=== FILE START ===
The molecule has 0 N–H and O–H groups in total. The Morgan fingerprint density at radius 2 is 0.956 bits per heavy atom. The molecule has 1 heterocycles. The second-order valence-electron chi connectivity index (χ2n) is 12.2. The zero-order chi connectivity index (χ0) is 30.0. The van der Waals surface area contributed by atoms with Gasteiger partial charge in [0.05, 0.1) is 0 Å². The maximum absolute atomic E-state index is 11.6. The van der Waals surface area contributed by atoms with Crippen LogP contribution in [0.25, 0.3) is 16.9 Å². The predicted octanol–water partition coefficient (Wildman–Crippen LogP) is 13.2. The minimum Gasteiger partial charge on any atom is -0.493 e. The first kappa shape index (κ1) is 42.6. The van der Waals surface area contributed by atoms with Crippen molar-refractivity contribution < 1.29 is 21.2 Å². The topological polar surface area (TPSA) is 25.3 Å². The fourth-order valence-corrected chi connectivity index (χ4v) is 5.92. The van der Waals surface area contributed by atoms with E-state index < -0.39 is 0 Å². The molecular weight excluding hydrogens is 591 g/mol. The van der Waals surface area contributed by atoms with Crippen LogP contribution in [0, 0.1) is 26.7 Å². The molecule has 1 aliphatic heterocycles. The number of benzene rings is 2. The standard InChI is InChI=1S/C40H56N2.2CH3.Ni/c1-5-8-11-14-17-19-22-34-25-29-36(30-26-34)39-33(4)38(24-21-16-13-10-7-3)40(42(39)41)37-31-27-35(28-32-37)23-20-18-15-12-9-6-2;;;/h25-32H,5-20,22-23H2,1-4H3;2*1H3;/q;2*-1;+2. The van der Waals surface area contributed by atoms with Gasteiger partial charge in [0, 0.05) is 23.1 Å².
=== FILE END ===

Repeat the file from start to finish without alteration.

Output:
The molecule has 0 N–H and O–H groups in total. The Morgan fingerprint density at radius 2 is 0.956 bits per heavy atom. The molecule has 1 heterocycles. The second-order valence-electron chi connectivity index (χ2n) is 12.2. The zero-order chi connectivity index (χ0) is 30.0. The van der Waals surface area contributed by atoms with Gasteiger partial charge in [0.05, 0.1) is 0 Å². The maximum absolute atomic E-state index is 11.6. The van der Waals surface area contributed by atoms with Crippen LogP contribution in [0.25, 0.3) is 16.9 Å². The predicted octanol–water partition coefficient (Wildman–Crippen LogP) is 13.2. The minimum Gasteiger partial charge on any atom is -0.493 e. The first kappa shape index (κ1) is 42.6. The van der Waals surface area contributed by atoms with Crippen molar-refractivity contribution < 1.29 is 21.2 Å². The topological polar surface area (TPSA) is 25.3 Å². The fourth-order valence-corrected chi connectivity index (χ4v) is 5.92. The van der Waals surface area contributed by atoms with E-state index < -0.39 is 0 Å². The molecular weight excluding hydrogens is 591 g/mol. The van der Waals surface area contributed by atoms with Crippen LogP contribution in [0, 0.1) is 26.7 Å². The molecule has 1 aliphatic heterocycles. The number of benzene rings is 2. The standard InChI is InChI=1S/C40H56N2.2CH3.Ni/c1-5-8-11-14-17-19-22-34-25-29-36(30-26-34)39-33(4)38(24-21-16-13-10-7-3)40(42(39)41)37-31-27-35(28-32-37)23-20-18-15-12-9-6-2;;;/h25-32H,5-20,22-23H2,1-4H3;2*1H3;/q;2*-1;+2. The van der Waals surface area contributed by atoms with Gasteiger partial charge in [0, 0.05) is 23.1 Å².